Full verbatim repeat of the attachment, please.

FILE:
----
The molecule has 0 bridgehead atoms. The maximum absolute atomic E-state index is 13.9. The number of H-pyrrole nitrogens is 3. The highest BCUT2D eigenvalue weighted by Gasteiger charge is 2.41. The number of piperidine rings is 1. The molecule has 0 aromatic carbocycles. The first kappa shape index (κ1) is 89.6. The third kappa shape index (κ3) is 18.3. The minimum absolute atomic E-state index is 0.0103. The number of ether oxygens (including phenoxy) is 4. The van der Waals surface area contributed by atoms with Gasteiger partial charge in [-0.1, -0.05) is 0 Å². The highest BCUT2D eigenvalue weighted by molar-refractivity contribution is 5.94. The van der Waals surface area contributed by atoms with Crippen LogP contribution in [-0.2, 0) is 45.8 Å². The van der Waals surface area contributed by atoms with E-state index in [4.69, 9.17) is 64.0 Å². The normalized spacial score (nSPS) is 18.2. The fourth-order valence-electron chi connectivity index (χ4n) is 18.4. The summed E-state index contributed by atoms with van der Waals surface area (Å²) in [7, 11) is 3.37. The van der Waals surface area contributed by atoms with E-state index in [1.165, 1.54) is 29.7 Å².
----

The molecule has 0 bridgehead atoms. The maximum absolute atomic E-state index is 13.9. The number of H-pyrrole nitrogens is 3. The highest BCUT2D eigenvalue weighted by Gasteiger charge is 2.41. The number of piperidine rings is 1. The molecule has 0 aromatic carbocycles. The first kappa shape index (κ1) is 89.6. The third kappa shape index (κ3) is 18.3. The minimum absolute atomic E-state index is 0.0103. The number of ether oxygens (including phenoxy) is 4. The van der Waals surface area contributed by atoms with Gasteiger partial charge in [-0.1, -0.05) is 0 Å². The highest BCUT2D eigenvalue weighted by molar-refractivity contribution is 5.94. The van der Waals surface area contributed by atoms with Crippen LogP contribution in [-0.2, 0) is 45.8 Å². The van der Waals surface area contributed by atoms with E-state index in [4.69, 9.17) is 64.0 Å². The normalized spacial score (nSPS) is 18.2. The fourth-order valence-electron chi connectivity index (χ4n) is 18.4. The summed E-state index contributed by atoms with van der Waals surface area (Å²) in [7, 11) is 3.37. The van der Waals surface area contributed by atoms with E-state index in [1.165, 1.54) is 29.7 Å².